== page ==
We have been getting lucky with pork shoulders going below $.99 a pound around here. I have three in the freezer. We didn’t get to eat one in time before Thanksgiving and I have only one turkey, a ham, and two whole chickens. I would have loved to have gotten another turkey as we tend to eat lots of pork around here. I’ve been able to get some other good prices on things but mainly we have been eating out of the pantry. Thanks for the motivation!
I agree! Glad to be out of PA when regarding that. In Atlanta now and Miley often is $1 a half gallon on sale or $2 a gallon on sale. Can get it around $2.60 gallon normally which is insanely cheap compared to dealing with the milk prices in PA. I would always do the free milk deals from the grocery stores with their cereal promotions or coupon for almond milk when I lived there.
I’ve finally managed to convince the hubs to buy a second fridge for the garage so I can store things in bulk. I’m also hoping to convince him to build me a pantry in the garage. We had a rat problem in one shed and a bee colony set up in the other this summer. Hopefully the garage will work better for storage. Winco had potatoes 10# for a buck last week but they go bad in the house if I buy too many 🙁 Your post are so inspiring to me each week.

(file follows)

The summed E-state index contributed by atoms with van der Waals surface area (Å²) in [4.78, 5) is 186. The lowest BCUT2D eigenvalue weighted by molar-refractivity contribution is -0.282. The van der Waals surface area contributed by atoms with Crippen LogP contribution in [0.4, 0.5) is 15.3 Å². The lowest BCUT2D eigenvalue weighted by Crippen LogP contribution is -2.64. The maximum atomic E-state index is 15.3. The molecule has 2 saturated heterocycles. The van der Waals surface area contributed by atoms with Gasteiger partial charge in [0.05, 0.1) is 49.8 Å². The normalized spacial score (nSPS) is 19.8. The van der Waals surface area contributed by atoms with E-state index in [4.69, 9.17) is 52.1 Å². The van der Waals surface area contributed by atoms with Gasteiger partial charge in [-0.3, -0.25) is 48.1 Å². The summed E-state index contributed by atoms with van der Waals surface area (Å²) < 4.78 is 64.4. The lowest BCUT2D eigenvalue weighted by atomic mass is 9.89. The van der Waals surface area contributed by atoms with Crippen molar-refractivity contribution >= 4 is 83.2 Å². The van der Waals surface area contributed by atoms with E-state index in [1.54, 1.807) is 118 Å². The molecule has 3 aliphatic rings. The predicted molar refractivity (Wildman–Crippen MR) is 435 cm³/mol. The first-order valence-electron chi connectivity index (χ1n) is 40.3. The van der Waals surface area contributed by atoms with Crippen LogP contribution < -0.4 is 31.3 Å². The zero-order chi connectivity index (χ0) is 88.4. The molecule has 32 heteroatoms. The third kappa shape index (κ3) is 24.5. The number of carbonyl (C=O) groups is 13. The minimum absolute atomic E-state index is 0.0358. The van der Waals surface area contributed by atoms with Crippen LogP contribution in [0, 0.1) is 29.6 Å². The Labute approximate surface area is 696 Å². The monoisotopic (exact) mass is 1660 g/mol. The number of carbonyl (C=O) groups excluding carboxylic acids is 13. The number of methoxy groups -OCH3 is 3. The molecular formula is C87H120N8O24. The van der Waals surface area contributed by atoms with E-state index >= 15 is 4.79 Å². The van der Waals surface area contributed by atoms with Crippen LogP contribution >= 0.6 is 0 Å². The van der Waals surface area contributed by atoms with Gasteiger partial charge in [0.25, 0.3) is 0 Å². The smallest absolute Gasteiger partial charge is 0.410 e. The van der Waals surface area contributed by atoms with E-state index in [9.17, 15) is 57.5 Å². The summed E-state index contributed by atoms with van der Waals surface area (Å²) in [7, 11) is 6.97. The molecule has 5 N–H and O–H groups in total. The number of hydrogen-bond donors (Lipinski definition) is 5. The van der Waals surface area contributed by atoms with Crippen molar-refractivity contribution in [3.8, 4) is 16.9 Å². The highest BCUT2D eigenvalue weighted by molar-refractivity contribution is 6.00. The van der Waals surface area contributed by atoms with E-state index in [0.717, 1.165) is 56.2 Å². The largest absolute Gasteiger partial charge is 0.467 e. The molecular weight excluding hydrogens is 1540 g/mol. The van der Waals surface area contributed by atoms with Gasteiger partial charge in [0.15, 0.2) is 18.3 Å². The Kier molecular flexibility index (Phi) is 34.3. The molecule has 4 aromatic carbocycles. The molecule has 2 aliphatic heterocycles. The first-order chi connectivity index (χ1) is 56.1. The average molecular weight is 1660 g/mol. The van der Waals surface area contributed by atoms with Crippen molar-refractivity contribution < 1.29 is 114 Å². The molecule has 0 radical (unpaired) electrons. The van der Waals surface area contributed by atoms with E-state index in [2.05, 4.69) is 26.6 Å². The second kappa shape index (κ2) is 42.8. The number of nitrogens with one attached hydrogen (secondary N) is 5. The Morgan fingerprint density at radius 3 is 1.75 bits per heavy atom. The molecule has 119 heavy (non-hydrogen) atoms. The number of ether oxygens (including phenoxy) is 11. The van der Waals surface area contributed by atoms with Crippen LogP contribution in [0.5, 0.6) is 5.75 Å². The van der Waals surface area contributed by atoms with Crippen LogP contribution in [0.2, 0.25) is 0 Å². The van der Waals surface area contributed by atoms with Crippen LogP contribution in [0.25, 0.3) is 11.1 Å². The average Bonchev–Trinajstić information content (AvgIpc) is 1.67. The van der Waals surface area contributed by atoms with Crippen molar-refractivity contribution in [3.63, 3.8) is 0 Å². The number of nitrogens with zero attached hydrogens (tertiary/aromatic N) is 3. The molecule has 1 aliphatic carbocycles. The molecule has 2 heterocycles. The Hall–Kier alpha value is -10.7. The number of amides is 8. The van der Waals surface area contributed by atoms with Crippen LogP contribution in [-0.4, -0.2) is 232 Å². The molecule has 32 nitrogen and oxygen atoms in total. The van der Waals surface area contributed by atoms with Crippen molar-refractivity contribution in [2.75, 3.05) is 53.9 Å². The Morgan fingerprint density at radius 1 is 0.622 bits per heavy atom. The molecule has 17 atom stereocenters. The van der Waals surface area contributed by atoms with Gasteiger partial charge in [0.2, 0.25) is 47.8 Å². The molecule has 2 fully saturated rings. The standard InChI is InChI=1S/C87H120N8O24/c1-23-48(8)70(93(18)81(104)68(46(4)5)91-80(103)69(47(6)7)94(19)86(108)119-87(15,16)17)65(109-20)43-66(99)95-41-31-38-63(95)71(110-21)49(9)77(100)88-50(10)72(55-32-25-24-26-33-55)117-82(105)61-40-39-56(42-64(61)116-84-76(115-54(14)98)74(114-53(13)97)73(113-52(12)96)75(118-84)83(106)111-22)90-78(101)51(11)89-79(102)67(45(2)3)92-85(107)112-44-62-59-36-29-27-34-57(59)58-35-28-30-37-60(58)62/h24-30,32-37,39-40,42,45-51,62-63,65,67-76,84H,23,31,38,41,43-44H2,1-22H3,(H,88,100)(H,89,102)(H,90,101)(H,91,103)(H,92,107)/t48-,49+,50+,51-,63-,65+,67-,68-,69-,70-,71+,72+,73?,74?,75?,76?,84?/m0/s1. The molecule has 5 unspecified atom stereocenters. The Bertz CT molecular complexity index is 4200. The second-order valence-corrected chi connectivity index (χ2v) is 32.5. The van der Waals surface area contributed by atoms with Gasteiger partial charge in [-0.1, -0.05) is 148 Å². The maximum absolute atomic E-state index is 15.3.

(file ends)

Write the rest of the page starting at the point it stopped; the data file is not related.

I am going to have 2 NO spend weeks this month on groceries. One this week, we have plenty in the freezer and pantry. The 2nd week will be the week between Christmas and New Year’s day. Our boys will be off with their other grandmother and that leaves just the 2 of us. Cooking for us is so easy it is just silly. Again the pantry and freezer will be our base for food.
I am going to look for some baking supplies at Sam’s Club. I only have 10 pounds of butter in the freezer and that will not last us 6 months. We use a lot of butter in this house.
Also going to get 1/4 of a beef. We usually get a 1/2 a beef at a time, but this time I want to cut back a little on the beef and go with more chicken.
Those prices sound great if you can find them.. Hope you do.. with marsh mellows.. I buy the ones after a holiday.. they are usually shaped in the holiday shape and a light amount of color dye.. I can usually get them for like .25 bag. cause who wants Halloween marsh mellows in November? We do !…They melt for rice treats just like the one normal ones.
Sue in NJ